Figure 3: TAG-based peptide purification
Non-reverse phase HPLC techniques, such as ion exchange or size exclusion chromatography, can be useful in assisting purification, although these are not commonly used for synthetic peptides. Almac has been investigating a truly orthogonal method to HPLC to purify synthetic peptides, which uses Immobilised Metal Affinity Chromatography (IMAC). This method uses a small molecule TAG that has been designed to be able to bind reversibly to the N-terminus of peptides, and chelate to metal ions, such as copper and nickel. Functionally, the TAG behaves in an analogous manner to poly-Histidine2 tags used to help purify recombinant proteins, but with the added advantage that the TAG is chemically cleavable, thus after the purification has occurred, the target peptide sequence is recovered (Fig. 3).
Although used so far in lab scale research projects, the capacity of the IMAC method is around 10 times that achieved with a 104-mer synthetic peptide that was purified by size exclusion chromatography, and around four times that achievable by reverse phase HPLC. An example where TAG has been successfully used is in the lab scale purification of a 36 amino acid peptide (Fig. 4). In this case, the desired peptide was obtained in 22% weight recovery from crude peptide, compared with 10% by HPLC alone. The use of IMAC on manufacturing scale is well documented, and the method could be applied accordingly.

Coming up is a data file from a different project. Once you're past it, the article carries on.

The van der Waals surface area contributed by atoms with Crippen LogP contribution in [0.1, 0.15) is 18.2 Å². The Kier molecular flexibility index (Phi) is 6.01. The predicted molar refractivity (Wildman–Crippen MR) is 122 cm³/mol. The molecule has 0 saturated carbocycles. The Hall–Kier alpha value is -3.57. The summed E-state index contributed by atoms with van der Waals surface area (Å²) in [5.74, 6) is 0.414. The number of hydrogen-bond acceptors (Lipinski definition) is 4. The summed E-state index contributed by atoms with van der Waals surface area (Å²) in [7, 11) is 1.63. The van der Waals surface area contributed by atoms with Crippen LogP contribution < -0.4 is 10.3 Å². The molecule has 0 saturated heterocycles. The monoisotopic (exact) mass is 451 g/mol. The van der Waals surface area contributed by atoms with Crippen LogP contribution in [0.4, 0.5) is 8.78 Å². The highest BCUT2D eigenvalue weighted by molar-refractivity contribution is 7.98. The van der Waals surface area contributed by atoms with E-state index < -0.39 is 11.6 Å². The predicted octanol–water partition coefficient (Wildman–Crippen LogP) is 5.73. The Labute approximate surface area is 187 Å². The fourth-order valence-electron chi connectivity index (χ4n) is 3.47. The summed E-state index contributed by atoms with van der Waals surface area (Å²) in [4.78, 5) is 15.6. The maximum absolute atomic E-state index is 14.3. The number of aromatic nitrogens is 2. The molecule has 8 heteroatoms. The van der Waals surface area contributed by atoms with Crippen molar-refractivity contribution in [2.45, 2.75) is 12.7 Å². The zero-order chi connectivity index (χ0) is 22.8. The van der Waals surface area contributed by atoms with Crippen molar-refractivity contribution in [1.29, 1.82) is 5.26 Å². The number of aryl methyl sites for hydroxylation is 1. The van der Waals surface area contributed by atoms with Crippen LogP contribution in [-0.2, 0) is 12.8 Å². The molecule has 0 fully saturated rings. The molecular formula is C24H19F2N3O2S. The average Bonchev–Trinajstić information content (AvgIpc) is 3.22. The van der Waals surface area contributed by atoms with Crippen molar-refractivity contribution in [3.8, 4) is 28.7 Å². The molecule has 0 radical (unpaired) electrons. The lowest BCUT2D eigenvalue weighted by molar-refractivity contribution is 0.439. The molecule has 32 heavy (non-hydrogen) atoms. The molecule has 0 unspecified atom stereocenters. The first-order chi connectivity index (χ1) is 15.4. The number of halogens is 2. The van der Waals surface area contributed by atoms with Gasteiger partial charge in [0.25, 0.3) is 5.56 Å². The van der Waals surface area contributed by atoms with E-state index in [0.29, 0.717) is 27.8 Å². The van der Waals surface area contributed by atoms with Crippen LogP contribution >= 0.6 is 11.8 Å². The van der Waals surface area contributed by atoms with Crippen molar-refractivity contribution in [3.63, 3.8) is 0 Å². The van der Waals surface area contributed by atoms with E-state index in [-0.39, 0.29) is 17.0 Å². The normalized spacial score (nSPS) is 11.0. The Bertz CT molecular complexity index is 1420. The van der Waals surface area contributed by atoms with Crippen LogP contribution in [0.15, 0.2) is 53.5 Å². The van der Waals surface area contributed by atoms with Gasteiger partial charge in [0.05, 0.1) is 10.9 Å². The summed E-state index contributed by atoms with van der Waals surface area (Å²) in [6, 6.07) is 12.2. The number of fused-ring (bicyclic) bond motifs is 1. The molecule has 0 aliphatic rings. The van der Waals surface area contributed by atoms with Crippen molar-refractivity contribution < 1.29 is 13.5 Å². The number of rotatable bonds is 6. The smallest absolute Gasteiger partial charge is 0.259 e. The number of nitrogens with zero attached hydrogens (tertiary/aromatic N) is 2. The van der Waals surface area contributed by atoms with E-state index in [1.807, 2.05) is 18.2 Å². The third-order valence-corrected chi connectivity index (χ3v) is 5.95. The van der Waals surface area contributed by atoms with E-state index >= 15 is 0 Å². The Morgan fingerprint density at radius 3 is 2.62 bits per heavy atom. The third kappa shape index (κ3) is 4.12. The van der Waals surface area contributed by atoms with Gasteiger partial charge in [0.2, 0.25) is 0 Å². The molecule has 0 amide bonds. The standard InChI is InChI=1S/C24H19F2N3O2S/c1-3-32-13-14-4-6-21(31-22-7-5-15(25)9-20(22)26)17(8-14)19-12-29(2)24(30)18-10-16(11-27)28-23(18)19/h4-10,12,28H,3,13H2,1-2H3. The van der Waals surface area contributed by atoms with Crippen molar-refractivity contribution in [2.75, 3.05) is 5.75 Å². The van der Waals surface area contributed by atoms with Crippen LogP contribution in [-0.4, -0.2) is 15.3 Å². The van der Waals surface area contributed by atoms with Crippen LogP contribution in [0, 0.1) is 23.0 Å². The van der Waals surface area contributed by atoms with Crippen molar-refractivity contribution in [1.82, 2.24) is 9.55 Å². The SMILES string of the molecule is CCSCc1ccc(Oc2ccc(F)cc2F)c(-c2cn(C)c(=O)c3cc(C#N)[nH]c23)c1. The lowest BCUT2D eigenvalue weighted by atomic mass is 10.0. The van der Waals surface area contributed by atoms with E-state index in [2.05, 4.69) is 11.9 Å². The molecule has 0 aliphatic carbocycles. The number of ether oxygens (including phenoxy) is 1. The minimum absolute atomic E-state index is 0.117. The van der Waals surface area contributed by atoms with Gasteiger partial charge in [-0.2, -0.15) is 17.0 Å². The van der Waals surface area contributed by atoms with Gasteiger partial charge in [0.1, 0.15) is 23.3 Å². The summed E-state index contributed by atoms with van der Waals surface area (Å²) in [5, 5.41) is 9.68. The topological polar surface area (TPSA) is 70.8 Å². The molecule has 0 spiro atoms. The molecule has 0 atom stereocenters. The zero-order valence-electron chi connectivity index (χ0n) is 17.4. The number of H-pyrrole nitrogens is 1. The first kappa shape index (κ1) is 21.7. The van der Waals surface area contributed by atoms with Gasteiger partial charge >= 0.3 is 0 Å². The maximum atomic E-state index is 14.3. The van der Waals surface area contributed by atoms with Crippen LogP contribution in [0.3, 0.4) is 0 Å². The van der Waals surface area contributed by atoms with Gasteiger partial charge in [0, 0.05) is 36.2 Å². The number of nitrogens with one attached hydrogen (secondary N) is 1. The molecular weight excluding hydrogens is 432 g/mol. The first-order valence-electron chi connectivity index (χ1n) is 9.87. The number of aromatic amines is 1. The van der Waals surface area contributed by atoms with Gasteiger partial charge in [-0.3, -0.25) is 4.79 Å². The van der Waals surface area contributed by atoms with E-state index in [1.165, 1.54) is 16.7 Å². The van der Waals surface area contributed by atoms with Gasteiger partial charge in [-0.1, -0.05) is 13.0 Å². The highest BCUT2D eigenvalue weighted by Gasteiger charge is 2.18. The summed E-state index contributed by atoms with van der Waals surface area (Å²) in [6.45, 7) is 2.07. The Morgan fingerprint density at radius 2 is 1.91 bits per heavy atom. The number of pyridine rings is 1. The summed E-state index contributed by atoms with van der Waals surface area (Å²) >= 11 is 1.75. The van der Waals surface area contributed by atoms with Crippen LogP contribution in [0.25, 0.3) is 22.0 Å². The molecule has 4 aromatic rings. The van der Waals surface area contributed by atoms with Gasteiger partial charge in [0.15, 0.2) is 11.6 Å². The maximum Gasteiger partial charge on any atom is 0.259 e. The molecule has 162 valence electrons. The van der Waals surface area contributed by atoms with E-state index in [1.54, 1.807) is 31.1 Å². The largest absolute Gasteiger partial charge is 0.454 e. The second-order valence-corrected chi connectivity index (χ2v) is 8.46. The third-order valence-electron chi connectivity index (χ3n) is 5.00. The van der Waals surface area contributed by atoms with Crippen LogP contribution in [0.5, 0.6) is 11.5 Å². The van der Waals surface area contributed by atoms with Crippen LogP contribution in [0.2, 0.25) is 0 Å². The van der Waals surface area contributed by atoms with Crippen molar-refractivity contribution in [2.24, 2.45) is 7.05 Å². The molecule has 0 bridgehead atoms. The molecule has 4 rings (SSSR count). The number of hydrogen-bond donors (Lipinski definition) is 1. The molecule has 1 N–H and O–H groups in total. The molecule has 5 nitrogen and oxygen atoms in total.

Figure 4: HPLC analysis of 36-amino acid peptide purified using cleavable TAG
In conclusion, as the number of peptide clinical candidates continues to increase, and more sophisticated drug delivery methods are developed, challenges remain to ensure that manufacturing methods keep pace with product development. To stay ahead of the curve, Almac combines robust process definition with accurate small-scale models, ensuring that process development is completed efficiently and effectively, allowing smooth passage to manufacture.
1. Reichart, J. et al (2010), Peptide Therapeutics Foundation, CA. USA.
2. Block, H. et al. Methods in Enzymology. 2009 463, 439-473